(c) Exposed Soils. Trees and other vegetation to be retained shall be protected from erosion and sedimentation. Clearing activities shall be conducted so as to expose the smallest practical area of soil to erosion for the least possible time. To control erosion, it is encouraged that shrubs, ground covers, and stumps be maintained on the individual lots, where feasible.

(d) Directional Felling. Directional felling of trees shall be used to avoid damage to trees designated for retention. Any trees designated for preservation, per the approved tree plan, that are significantly damaged or destroyed during felling of trees approved for removal shall be replaced per WMC 21.50.060.

(e) Additional Requirements. The City Tree Official may require additional tree protection measures that are consistent with accepted urban forestry practices. (Ord. 611 § 8 (Att. A), 2016; Ord. 589 § 2, 2016)

21.50.130 Tree maintenance requirements.

(1) The following maintenance requirements apply to all trees planted or preserved consistent with this chapter:

(a) Responsibility for Regular Maintenance. The applicant, landowner, or successors in interest shall be responsible for the regular maintenance of the trees. Maintenance of all landscaping installed as part of a development project within the right-of-way shall be the responsibility of the abutting property owner unless alternative conditions are approved by the City.

(b) Replacement. Trees that are dead and removed shall be replaced in-kind by the property owner, unless the site meets the tree density credit. Plantings shall be replaced within three months or during the next planting season if the loss does not occur in a planting season.

(c) Maintenance Duration. Trees shall be maintained for the life of the development. A maintenance guarantee pursuant to Chapter 15.42 or 21.60 WMC shall be secured for a period of three years following the issuance of the certificate of occupancy or plat recording.

(d) Maintenance of Preserved Grove. Any applicant who has a grove of trees identified for preservation on a site plan shall provide prior to occupancy or plat recording the legal instrument acceptable to the City to ensure preservation of the grove and associated vegetation. The agreement may be extinguished if the City Tree Official determines that preservation is no longer appropriate.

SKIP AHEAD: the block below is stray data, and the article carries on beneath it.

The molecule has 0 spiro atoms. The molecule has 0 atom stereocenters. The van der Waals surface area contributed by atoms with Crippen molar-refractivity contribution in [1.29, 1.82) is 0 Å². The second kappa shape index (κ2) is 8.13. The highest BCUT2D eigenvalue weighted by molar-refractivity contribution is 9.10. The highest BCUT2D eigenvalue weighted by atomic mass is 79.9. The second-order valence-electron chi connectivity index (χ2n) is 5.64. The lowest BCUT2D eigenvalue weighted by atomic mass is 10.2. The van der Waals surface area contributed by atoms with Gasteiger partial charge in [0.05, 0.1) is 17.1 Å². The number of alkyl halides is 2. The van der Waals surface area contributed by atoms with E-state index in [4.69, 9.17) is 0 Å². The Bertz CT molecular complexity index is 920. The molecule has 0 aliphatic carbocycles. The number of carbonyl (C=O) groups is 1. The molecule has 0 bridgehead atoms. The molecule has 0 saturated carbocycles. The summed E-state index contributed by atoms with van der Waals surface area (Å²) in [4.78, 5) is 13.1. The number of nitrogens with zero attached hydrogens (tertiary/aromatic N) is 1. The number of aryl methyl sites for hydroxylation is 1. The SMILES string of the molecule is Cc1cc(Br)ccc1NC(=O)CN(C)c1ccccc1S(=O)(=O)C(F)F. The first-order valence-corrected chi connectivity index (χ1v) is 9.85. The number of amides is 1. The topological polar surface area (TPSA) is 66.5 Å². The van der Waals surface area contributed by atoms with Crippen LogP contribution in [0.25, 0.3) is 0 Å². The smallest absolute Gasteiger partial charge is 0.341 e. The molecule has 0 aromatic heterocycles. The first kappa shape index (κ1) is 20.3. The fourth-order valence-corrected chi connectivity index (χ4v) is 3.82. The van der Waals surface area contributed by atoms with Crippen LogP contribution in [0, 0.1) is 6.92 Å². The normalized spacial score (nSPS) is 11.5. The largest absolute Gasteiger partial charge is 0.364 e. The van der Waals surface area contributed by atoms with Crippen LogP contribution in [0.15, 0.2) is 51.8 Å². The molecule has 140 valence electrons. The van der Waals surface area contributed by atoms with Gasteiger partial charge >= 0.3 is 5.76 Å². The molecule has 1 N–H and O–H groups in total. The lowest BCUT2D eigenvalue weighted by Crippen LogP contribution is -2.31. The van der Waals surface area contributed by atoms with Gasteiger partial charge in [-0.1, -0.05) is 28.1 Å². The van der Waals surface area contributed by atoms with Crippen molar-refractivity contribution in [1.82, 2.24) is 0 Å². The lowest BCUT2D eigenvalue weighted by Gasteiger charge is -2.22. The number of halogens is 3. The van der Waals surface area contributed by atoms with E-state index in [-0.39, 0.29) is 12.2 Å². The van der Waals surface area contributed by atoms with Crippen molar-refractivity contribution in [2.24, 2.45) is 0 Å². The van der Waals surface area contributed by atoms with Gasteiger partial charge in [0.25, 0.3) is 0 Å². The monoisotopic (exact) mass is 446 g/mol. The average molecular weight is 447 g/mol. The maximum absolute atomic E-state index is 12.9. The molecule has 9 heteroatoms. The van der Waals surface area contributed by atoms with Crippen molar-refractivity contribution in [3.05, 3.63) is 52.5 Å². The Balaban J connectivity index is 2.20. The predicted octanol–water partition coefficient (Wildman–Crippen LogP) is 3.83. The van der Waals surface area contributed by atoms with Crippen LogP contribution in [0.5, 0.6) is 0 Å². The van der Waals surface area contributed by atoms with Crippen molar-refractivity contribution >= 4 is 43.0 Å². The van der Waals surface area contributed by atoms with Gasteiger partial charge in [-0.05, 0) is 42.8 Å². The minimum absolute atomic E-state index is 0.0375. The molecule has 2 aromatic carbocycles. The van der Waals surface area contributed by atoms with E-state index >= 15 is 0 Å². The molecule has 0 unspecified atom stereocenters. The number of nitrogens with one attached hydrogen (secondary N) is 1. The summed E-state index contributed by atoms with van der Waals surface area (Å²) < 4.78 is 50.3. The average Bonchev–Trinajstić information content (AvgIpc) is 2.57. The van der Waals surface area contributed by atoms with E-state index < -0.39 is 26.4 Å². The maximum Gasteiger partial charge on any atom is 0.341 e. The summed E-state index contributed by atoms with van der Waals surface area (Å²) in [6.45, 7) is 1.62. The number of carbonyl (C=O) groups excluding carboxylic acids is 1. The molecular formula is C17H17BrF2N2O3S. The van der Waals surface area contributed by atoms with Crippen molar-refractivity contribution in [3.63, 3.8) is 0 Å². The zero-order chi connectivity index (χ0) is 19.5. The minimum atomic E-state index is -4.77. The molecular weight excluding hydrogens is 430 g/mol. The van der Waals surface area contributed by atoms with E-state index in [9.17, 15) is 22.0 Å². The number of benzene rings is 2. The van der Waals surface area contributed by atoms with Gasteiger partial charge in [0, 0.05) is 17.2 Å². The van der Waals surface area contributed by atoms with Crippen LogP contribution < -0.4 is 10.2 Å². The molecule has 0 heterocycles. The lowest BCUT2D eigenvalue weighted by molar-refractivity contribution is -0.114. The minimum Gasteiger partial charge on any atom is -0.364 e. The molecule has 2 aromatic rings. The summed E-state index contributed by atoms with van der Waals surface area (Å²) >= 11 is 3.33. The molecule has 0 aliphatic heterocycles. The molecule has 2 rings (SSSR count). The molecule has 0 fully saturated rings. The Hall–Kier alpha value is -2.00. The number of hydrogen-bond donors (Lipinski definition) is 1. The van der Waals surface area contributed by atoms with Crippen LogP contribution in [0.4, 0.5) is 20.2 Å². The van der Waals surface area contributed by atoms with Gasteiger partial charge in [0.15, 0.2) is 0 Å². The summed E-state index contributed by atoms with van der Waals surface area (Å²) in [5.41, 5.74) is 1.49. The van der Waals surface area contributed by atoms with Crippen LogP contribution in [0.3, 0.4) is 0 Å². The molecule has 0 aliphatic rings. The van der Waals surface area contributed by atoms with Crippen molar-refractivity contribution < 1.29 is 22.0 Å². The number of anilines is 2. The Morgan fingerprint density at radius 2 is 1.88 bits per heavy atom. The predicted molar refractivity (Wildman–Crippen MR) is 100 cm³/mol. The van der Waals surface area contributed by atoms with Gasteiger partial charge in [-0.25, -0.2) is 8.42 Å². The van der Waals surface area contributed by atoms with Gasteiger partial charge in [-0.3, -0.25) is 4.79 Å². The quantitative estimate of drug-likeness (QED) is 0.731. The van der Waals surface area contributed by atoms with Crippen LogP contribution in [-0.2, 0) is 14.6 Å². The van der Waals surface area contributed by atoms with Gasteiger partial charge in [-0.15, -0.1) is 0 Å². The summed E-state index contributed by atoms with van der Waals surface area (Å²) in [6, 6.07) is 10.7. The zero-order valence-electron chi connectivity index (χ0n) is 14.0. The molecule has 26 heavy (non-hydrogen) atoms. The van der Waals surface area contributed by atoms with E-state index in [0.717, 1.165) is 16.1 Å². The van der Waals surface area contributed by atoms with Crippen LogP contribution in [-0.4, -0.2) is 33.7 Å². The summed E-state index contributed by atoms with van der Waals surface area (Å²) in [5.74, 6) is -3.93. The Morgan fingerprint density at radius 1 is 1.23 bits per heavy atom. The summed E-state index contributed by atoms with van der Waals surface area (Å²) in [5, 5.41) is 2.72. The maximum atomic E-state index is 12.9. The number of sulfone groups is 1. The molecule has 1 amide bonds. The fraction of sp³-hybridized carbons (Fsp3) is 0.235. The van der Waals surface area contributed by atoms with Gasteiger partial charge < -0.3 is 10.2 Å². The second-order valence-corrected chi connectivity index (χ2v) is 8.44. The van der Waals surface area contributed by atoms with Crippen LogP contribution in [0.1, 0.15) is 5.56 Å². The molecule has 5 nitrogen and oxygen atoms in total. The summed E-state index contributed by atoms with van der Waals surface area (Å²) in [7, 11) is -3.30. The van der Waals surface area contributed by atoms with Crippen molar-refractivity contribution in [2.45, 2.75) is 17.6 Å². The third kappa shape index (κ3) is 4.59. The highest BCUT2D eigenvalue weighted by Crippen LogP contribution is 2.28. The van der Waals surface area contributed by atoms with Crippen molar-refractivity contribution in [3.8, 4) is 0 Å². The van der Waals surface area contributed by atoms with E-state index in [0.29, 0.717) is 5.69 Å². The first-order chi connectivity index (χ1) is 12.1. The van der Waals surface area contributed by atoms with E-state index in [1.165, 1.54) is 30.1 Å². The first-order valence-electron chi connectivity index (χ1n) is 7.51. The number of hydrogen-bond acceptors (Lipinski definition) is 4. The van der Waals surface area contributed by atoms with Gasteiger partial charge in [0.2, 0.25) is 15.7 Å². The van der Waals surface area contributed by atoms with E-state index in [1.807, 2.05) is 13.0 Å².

(e) Non-Native Invasive and Noxious Plants. It is the responsibility of the property owner to remove non-native invasive plants and noxious plants. Removal must be performed in a manner that will not harm the tree or other vegetation that the City has required to be planted or protected.

(f) Pesticides, Herbicides, and Fertilizer. The use of pesticides, herbicides, or fertilizer shall be by special approval of the City Tree Official only.

(2) Planting Plans and Utility Plans. Planting plans and utility plans shall be coordinated. In general, the placement of trees should be adjusted based on the tree’s mature size and to the location of utility routes both above and below ground.

(3) Tree Pruning. Topping or pruning to the extent that would constitute tree removal as defined in Chapter 21.11 WMC is prohibited. If a supplemental tree smaller than six inches in diameter-at-breast-height is topped, it must be replaced pursuant to the standards in WMC 21.50.100. If a supplemental tree six inches or larger in diameter-at-breast-height is topped, the property owner may be subject to enforcement actions pursuant to WMC 21.50.140. Trees may be windowed or limbed up using best management practices. This method of tree pruning shall maintain the health of the tree.